In May 2019, the gravitational wave observatories LIGO and Virgo discovered the fusion of two black holes. One had a mass of 85 suns while the other had 66 solar masses. The event was named GW190521 and was the largest merger seen to date. It created a black hole with 142 solar masses, making it the first gravitational wave observation of a medium-mass black hole. However, the event also raised several questions.
One of the greatest puzzles concerns the masses of the two original black holes. According to star models, black holes created by the collapse of a large star cannot be larger than about 65 solar masses. While the smaller of the two is just below that limit, the larger is definitely not. How did the black hole with 85 solar masses form?
One idea is that it is the result of smaller mergers. If there is a tight system of 4 to 6 black holes, they may have merged into a single large black hole over time. However, this cluster would also have to orbit the black hole with 66 solar masses to create the GW190521 fusion. There is evidence to suggest that blackhole clusters may exist, but whether they can merge quickly enough to explain GW190521 is not clear. Recently a team suggested a different solution. They suggest that the GW190521 was not the merger of two black holes, but a merger of two proca stars.
The observed fusion event GW190521. Photo credit: R. Abbott et al. (LIGO Scientific Collaboration and Virgo Collaboration)
A proca star, or boson star as it is sometimes called, is a hypothetical object that corresponds to a white dwarf or neutron star. The building blocks of matter come in two general forms: fermions like electrons and quarks and bosons like gluons and Higgs. Fermions resist the same quantum state. When gravity tries to compress fermions, they push back through what is known as degeneracy pressure. This pressure prevents white dwarfs and neutron stars from collapsing under their weight.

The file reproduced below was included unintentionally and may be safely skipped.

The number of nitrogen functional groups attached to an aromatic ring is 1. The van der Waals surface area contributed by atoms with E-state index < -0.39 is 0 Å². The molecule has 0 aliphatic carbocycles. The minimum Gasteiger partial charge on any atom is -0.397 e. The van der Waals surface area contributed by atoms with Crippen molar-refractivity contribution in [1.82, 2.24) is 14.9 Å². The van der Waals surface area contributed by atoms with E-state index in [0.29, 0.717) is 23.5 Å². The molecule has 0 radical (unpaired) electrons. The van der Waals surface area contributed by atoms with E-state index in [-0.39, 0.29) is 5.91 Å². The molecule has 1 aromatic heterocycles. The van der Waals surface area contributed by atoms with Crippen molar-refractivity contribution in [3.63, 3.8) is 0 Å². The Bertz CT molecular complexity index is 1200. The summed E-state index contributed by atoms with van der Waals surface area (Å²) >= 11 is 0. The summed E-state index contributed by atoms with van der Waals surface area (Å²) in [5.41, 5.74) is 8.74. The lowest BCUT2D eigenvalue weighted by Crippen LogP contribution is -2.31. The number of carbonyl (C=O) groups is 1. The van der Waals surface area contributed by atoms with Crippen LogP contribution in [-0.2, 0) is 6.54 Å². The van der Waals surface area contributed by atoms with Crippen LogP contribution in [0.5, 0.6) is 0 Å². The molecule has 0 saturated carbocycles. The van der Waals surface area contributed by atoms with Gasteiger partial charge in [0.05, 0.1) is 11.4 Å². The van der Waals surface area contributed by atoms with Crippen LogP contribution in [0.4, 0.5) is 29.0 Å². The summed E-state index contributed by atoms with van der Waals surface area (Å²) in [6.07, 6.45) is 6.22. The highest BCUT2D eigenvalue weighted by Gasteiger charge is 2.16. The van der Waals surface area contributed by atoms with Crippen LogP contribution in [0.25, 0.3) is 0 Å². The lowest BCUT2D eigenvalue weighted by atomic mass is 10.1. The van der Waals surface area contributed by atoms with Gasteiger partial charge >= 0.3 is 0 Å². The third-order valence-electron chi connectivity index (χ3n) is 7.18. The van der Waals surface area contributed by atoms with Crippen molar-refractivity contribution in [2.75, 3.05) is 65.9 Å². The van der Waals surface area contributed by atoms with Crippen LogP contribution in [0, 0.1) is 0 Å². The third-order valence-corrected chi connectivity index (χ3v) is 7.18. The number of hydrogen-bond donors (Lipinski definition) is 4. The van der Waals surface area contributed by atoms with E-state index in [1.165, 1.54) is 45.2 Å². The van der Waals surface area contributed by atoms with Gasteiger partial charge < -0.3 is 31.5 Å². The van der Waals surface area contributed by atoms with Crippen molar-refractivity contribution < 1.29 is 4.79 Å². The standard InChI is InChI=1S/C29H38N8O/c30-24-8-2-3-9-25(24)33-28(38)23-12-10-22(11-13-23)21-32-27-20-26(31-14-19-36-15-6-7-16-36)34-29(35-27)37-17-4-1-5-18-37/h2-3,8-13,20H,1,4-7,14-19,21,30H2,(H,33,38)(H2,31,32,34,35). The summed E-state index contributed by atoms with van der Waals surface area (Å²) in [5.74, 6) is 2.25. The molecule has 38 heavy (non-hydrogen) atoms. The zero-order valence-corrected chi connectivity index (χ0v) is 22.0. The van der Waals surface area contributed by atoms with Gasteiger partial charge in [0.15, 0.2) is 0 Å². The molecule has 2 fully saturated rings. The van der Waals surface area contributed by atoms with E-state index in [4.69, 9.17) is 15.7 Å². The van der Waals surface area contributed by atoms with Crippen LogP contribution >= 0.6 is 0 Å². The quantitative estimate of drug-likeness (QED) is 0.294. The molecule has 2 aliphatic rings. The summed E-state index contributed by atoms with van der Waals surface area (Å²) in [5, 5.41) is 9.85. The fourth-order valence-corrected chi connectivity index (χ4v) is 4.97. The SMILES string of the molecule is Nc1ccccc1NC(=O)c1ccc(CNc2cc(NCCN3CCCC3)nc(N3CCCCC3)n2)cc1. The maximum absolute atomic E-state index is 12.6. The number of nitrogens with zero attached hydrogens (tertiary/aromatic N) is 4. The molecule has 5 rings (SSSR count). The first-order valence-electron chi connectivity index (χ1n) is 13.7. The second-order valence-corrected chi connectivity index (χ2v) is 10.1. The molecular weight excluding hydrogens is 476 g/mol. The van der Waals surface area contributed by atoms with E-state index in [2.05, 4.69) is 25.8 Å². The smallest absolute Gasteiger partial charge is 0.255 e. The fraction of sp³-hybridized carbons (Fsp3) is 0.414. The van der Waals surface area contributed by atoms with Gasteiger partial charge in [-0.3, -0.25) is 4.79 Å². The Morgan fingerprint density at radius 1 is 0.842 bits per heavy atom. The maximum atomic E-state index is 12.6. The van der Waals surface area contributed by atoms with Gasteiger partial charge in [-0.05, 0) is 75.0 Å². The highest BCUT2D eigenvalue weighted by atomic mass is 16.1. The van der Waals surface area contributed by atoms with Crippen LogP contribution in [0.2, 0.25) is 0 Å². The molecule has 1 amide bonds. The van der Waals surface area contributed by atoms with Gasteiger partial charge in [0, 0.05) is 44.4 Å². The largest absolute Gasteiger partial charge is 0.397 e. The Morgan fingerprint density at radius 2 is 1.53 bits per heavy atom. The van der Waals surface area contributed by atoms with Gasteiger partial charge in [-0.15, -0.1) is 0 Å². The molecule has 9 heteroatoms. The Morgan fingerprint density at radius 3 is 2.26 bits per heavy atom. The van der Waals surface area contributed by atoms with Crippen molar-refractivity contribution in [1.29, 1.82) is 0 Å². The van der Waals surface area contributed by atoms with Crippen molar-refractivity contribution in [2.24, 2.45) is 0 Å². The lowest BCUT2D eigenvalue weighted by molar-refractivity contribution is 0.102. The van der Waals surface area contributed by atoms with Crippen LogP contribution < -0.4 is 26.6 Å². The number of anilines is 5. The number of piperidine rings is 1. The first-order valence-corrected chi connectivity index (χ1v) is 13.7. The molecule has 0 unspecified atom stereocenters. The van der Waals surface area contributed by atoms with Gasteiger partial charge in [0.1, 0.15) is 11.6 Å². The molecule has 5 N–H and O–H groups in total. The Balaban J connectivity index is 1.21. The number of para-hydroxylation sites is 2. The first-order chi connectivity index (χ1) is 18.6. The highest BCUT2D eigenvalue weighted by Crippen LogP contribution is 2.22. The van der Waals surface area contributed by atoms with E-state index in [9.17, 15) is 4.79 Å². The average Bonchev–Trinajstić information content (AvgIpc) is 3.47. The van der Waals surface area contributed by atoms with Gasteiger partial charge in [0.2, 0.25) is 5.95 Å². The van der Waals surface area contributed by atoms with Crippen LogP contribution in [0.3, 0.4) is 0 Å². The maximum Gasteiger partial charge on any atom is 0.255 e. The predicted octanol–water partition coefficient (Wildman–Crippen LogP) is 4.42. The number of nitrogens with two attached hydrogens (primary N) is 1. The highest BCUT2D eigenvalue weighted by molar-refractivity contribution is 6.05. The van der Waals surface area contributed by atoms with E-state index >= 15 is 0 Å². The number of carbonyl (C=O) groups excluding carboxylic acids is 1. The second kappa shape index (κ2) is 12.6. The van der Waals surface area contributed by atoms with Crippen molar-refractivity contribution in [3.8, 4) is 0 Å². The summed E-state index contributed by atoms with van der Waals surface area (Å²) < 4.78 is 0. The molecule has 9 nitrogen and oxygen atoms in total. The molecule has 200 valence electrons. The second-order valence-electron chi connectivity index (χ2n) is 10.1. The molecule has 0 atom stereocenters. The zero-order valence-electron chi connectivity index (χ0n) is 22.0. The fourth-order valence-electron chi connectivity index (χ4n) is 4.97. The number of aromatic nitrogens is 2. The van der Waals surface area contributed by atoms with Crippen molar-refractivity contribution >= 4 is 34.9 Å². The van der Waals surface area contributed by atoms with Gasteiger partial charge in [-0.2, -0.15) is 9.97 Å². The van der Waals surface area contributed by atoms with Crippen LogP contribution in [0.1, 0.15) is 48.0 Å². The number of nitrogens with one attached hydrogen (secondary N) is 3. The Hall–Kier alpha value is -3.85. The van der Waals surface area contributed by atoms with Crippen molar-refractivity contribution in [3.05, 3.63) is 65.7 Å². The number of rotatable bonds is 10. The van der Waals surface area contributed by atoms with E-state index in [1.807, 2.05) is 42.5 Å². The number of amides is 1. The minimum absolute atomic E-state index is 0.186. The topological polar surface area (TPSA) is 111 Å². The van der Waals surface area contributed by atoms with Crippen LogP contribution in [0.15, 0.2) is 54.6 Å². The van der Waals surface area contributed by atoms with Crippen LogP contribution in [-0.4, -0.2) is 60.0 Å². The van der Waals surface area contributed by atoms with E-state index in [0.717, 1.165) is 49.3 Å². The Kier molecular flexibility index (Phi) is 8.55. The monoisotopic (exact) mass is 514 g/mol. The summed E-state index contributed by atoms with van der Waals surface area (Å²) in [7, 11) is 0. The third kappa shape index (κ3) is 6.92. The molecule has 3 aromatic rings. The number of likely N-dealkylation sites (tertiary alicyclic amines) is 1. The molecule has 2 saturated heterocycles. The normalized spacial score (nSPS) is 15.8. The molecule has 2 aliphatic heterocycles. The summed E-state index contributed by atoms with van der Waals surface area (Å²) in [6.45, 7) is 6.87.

Bosons have no problem with taking the same quantum state. When you super cool bosons, they can form a single quantum object known as a Bose Einsten condensate. Because of this, one might think that gravity would have no problem collapsing a mass of bosons into a black hole. However, it turns out that extremely dense bosons behave in unexpected ways in a strong gravitational field. The physics is pretty complicated, but the end result is that a boson star would reach a gravitational distance similar to that of white dwarfs and neutron stars. Hypothetically, a boson star like white dwarfs and neutron stars could be gravitationally stable. Even more. The degeneracy pressure is limited if white dwarfs cannot be larger than 1.4 solar masses and neutron stars can be larger than 2 – 3 solar masses. Under the right conditions, a boson star could easily have a mass of 85 suns or more.
A boson star as it would appear to the EHT. Photo credit: Olivares et al
Known boson matter failed to become a proca star, but certain dark matter theories suggest new types of bosons. When dark matter is made up of low-mass bosons, they can form into objects that are similar in size and mass to black holes. Since they would have strong magnetic fields (as opposed to black holes) we could possibly distinguish them from black holes by the way light lenses are around them. Or, as this latest work suggests, we may be able to identify them by their gravitational waves.
When the team looked at the data from the GW190521 event, it found that this was compatible with both a black hole merger and a proca star merger. The data agreed equally well with both models. Since the properties of a Proca star depend on the mass of the bosons that make up it, they used the GW190521 data to measure boson mass. The answer was extremely small. About one trillionth of the estimated neutrino masses.
None of this proves that Proca stars exist. All of the gravitational wave events that we have observed are perfectly explained by black hole fusions. However, the study gives us interesting ideas. A new bright boson particle could help us explain dark matter, and these dark matter particles could form into boson stars. It’s a bizarre idea, but we can’t rule it out just yet.
Reference: Juan Calderon Bustillo et al. “GW190521 as an amalgamation of proca stars: A potential new vector boson of 8.7 × 10? 13 eV.” Physical Review Letters 126.8 (2021): 081101.
Reference: Brito, Richard et al. “Proca Stars: Gravitation of Bose-Einstein Condensates from Solid Spin-1 Particles.” Physics Letters B 752 (2016): 291- 295.
Reference: Olivares, Hector, et al. “How to distinguish an accreting boson star from a black hole.” Royal Astronomical Society monthly bulletin 497.1 (2020): 521-535.